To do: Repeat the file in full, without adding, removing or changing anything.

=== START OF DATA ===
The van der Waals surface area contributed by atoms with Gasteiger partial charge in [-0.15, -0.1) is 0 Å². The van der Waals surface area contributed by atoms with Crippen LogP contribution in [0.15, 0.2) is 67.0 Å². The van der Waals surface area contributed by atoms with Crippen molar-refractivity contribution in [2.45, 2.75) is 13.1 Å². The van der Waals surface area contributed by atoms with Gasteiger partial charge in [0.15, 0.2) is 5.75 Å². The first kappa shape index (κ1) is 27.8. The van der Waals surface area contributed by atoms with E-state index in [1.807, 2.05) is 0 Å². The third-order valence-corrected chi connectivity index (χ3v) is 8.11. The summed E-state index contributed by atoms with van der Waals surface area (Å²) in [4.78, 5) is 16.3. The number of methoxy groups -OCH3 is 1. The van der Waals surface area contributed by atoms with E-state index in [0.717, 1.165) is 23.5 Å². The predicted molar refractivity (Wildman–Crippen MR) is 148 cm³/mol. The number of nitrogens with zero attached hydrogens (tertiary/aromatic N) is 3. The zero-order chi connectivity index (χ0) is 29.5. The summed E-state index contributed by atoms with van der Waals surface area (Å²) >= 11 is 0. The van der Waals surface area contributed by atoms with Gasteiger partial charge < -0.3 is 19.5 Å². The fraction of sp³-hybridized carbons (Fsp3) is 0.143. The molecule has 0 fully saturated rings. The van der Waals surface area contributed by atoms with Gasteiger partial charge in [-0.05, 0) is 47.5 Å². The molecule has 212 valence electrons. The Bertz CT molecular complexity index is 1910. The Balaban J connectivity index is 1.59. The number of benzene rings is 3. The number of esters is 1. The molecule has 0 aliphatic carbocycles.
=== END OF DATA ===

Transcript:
The van der Waals surface area contributed by atoms with Gasteiger partial charge in [-0.15, -0.1) is 0 Å². The van der Waals surface area contributed by atoms with Crippen LogP contribution in [0.15, 0.2) is 67.0 Å². The van der Waals surface area contributed by atoms with Crippen molar-refractivity contribution in [2.45, 2.75) is 13.1 Å². The van der Waals surface area contributed by atoms with Gasteiger partial charge in [0.15, 0.2) is 5.75 Å². The first kappa shape index (κ1) is 27.8. The van der Waals surface area contributed by atoms with E-state index in [1.807, 2.05) is 0 Å². The third-order valence-corrected chi connectivity index (χ3v) is 8.11. The summed E-state index contributed by atoms with van der Waals surface area (Å²) in [4.78, 5) is 16.3. The number of methoxy groups -OCH3 is 1. The van der Waals surface area contributed by atoms with E-state index in [0.717, 1.165) is 23.5 Å². The predicted molar refractivity (Wildman–Crippen MR) is 148 cm³/mol. The number of nitrogens with zero attached hydrogens (tertiary/aromatic N) is 3. The zero-order chi connectivity index (χ0) is 29.5. The summed E-state index contributed by atoms with van der Waals surface area (Å²) >= 11 is 0. The van der Waals surface area contributed by atoms with Gasteiger partial charge < -0.3 is 19.5 Å². The fraction of sp³-hybridized carbons (Fsp3) is 0.143. The molecule has 0 fully saturated rings. The van der Waals surface area contributed by atoms with Gasteiger partial charge in [-0.05, 0) is 47.5 Å². The molecule has 212 valence electrons. The Bertz CT molecular complexity index is 1910. The Balaban J connectivity index is 1.59. The number of benzene rings is 3. The number of esters is 1. The molecule has 0 aliphatic carbocycles.